Monday, January 08, 2007

It's Global Warming Week in the Vigorous North!

The hot topic around Portland these days is the heat - 66 degrees of it this past weekend, and no ice or snow to be found anywhere. The Saturday Press Herald printed this picture of an ice fisherman who's adapting by putting his shack onto a raft in lieu of absent ice.

NPR had a good interview Sunday morning with Robert Henson of the National Center for Atmospheric Research (listen here). He explained that the heat wave - which extends to a Europe and the Rockies (warmer-than-usual air over Colorado has been responsible for the blizzards there, since warmer air can carry more moisture in the typically dry West) - is due to a convergence of El Nino in the Pacific, southerly jet streams over the Atlantic, and melting sea ice in the Arctic. The first two factors are cyclical, and it's uncertain to what extent climate change affects them. The ice caps, on the other hand, are getting smaller every year, and global warming is clearly responsible. We'll still have a few cold winters when ocean and air currents cooperate, but they'll become rarer and rarer as sea ice disappears: Henson described the trend as "two steps forward, one step back."

At least the warm weekend extends the season for practical bicycling and walking, forms of transportation that emit no climate-changing pollutants. On Saturday, Portland's streets were almost as lively as they are in the months of cruise ships and whale watches. We rode bikes to Yarmouth in order to visit the giant globe at Delorme. It took 45 minutes to get there at a no-sweat pace on our road bikes, and the same 28-mile round trip in a hybrid car would have spewed 16 pounds of carbon pollution into the capsizing atmosphere.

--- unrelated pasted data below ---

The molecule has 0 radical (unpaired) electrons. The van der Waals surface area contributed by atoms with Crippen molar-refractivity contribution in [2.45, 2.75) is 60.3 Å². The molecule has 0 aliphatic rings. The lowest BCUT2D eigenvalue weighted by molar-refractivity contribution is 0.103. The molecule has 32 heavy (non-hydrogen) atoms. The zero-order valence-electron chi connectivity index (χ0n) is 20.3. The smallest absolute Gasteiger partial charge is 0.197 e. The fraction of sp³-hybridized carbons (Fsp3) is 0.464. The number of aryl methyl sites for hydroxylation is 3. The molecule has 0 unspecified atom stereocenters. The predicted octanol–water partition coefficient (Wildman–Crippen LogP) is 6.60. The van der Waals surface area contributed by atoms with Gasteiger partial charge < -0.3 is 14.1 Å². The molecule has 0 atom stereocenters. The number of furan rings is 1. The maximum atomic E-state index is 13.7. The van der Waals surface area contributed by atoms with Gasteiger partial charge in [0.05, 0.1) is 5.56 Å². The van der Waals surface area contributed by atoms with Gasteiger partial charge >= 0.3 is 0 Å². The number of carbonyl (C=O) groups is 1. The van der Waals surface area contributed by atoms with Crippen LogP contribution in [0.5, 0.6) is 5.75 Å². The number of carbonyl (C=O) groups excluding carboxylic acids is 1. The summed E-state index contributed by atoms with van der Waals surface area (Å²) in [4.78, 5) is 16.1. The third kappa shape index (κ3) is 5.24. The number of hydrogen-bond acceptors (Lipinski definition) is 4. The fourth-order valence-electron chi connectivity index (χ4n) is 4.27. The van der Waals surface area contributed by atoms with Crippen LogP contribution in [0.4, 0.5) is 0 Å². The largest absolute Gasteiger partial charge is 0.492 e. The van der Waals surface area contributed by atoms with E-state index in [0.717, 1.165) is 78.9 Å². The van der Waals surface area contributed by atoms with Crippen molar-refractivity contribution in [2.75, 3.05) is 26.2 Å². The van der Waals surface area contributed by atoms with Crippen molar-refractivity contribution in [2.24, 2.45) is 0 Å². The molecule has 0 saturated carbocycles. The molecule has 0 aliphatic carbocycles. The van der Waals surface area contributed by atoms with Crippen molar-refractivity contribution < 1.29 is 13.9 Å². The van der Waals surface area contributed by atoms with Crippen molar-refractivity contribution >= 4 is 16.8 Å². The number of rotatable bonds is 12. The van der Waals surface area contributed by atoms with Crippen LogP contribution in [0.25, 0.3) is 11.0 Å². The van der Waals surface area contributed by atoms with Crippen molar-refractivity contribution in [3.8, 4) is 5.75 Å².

Plus, it was a lot more fun than a car ride. Suburb-dwellers, take note: if you're not enjoying the problem of climate change on your bike or as a pedestrian, you're not a part of the solution, either.


Turboglacier said...

Just out of curiousity, and forgive my ignorance, but how does the math work to get the 16 lbs of carbon? Even a car getting only 28 mpg uses only one gallon of gas to go 28 miles. I don't recall the density of gasoline, but it's less than water, and a gallon of water is 8lbs... and gas is mostly but not entirely carbon... so... wouldn't the trip in a hybrid produce more like 4-6 lbs of carbon (bound up, of course, with lots of oxygen-- oh, maybe that's it-- 16lbs of CO2?)

C Neal said...

Thanks for finding my website again, TG. And for being the number one commenter here.

You've got the idea: each atom of carbon binds with two of oxygen, so that the six pounds of carbon in a gallon of gas turns into twenty pounds of CO2.

There's a good description of the process, with technical details if you're so inclined, here.